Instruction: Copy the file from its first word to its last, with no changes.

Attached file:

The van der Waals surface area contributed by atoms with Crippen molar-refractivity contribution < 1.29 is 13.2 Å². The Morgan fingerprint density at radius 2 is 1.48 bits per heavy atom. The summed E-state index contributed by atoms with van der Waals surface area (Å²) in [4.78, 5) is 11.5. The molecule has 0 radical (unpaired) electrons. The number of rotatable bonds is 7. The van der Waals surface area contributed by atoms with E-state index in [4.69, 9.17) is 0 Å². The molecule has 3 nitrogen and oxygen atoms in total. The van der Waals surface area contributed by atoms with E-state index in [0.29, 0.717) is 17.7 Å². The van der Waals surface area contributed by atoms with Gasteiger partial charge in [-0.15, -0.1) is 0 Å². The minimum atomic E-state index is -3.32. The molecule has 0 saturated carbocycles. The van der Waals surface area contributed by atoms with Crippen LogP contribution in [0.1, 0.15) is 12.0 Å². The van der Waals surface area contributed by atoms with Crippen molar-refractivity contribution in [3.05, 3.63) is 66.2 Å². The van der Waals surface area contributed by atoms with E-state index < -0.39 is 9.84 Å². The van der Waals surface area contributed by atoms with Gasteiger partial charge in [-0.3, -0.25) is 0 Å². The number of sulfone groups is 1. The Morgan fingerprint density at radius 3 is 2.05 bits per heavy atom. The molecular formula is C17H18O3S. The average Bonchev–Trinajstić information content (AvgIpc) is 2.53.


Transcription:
The van der Waals surface area contributed by atoms with Crippen molar-refractivity contribution < 1.29 is 13.2 Å². The Morgan fingerprint density at radius 2 is 1.48 bits per heavy atom. The summed E-state index contributed by atoms with van der Waals surface area (Å²) in [4.78, 5) is 11.5. The molecule has 0 radical (unpaired) electrons. The number of rotatable bonds is 7. The van der Waals surface area contributed by atoms with E-state index in [4.69, 9.17) is 0 Å². The molecule has 3 nitrogen and oxygen atoms in total. The van der Waals surface area contributed by atoms with E-state index in [0.29, 0.717) is 17.7 Å². The van der Waals surface area contributed by atoms with Gasteiger partial charge in [-0.15, -0.1) is 0 Å². The minimum atomic E-state index is -3.32. The molecule has 0 saturated carbocycles. The van der Waals surface area contributed by atoms with Crippen LogP contribution in [0.1, 0.15) is 12.0 Å². The van der Waals surface area contributed by atoms with Crippen molar-refractivity contribution in [3.05, 3.63) is 66.2 Å². The van der Waals surface area contributed by atoms with E-state index < -0.39 is 9.84 Å². The van der Waals surface area contributed by atoms with Gasteiger partial charge in [-0.3, -0.25) is 0 Å². The number of sulfone groups is 1. The Morgan fingerprint density at radius 3 is 2.05 bits per heavy atom. The molecular formula is C17H18O3S. The average Bonchev–Trinajstić information content (AvgIpc) is 2.53.